United KingdomEdit

LondonEdit
 
A London General Citaro G 1st generation facelift on route 453 in April 2008
 
A London General Citaro 1st generation facelift on route 507 in July 2009
 
A Metrobus Citaro C2 Euro 6 operating route 358 to Crystal Palace. This batch was the first of the Euro 6 Citaro C2s to be introduced in London.

Right-hand drive versions of the articulated Citaro G were introduced in London on 2 June 2002, on routes 507 and 521. They were eventually used on 12 routes across London, and were operated by various Transport for London operators including East London, First London, London Central, London General and Selkent.[33][34]

In 2003 and 2004, four Citaro Gs caught fire, although there were no casualties involved. One was burnt on its delivery journey. Mercedes-Benz did address the problem, though the buses were withdrawn for some time which the saw the brief return of the just-retired AEC Routemasters. Unfortunately, the fires are said to have marred the reputation of articulated buses in the United Kingdom, and some people nicknaming them Chariots of Fire.[35]

The final Citaro G in London was withdrawn in December 2011.[36]

Twelve metre rigid Citaros were introduced in London on 27 April 2002, on route RV1. Three experimental hydrogen fuel-cell Citaros were also used on RV1 between 2004 and 2006.[37]

In 2015, Metrobus started running the first Euro 6 Citaro C2s in London, on route 358.[citation needed]

On 4 December 2016, Quality Line introduced the first Citaro Ks in London, on route 413.[38]

Rest of the UKEdit
 
Arriva Shires & Essex Citaro O530 1st generation facelift in Aylesbury in July 2009
 
Diamond Bus North West Citaro C2 Euro 6

Solent Blue Line in Southampton received 10 Citaros in 2006. They were branded in the Bluestar livery and were mostly seen on the services 8 and 9 to Hythe and the waterside. Others could be seen in the colours of sister companies in the Go-Ahead group such as Oxford Bus Company, Go North East, Brighton & Hove, Plymouth Citybus, Southern Vectis and Wilts and Dorset including the 'Pulse Line' (Salisbury) and 'More' (Bournemouth and Poole) branded services.[citation needed]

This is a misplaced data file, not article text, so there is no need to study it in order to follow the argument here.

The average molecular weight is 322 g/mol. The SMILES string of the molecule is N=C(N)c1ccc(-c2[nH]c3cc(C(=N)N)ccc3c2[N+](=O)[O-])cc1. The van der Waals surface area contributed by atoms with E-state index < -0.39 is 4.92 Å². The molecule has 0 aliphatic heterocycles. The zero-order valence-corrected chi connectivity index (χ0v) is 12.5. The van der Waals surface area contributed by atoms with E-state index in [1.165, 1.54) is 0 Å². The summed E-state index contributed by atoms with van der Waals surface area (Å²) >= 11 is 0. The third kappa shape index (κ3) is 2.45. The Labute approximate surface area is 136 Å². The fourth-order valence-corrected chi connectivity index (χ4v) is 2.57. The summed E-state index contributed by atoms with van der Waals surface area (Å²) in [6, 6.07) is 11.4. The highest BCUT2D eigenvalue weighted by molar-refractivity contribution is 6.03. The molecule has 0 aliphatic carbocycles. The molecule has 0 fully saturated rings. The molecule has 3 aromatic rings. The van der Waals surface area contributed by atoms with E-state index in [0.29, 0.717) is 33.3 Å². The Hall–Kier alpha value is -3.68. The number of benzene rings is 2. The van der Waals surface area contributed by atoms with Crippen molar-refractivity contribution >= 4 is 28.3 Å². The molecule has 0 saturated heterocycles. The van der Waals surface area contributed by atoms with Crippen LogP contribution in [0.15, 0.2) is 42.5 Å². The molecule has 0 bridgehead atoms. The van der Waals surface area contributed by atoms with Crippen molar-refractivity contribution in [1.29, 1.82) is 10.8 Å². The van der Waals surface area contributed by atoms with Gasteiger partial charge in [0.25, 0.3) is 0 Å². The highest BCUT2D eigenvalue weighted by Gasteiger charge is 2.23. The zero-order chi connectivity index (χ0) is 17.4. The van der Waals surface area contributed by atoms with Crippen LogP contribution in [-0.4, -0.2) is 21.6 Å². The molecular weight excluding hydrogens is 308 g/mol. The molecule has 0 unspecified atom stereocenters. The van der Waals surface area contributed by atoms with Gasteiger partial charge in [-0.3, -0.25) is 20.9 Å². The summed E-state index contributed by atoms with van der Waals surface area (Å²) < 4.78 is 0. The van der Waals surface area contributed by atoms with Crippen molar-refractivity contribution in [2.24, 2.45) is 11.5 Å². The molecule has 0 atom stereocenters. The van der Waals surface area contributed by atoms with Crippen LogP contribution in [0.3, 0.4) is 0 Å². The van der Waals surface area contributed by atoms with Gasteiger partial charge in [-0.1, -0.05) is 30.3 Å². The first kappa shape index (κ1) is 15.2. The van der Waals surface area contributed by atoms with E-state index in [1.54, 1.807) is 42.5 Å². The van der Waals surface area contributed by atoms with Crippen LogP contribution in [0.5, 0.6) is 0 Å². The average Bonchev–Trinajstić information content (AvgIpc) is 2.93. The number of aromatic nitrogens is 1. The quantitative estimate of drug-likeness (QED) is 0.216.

Between 2006 and 2009 Uno of Hertfordshire took delivery of a total of 22 12m Citaros, as well as running a small fleet of articulated 18m Citaros on their Shuttle service in Hatfield.

Kinchbus of Derby became the first British bus company to order Euro 6 Citaro C2s. 8 entered service in late 2014 (with a further three in late 2017) on their Skylink route from Leicester to East Midlands Airport. Although they will be replaced by ADL Enviro200 MMCs very soon due to reliability issues. [39] [40]

In 2014, Blackpool Transport ordered 10 Citaros for use on Palladium branded routes.[41] They were delivered in 2015.[42]

In 2015, 7 Citaro C2 Euro 6 entered service with First Kernow on their Truro Park & Ride bus routes. [43]

Also in 2015, Ipswich Buses introduced three Euro 6 Citaro C2s. [44]

Citaros are also used in many airports across the UK, including Heathrow, Gatwick, Stansted, Leeds, Luton and Bristol.[citation needed].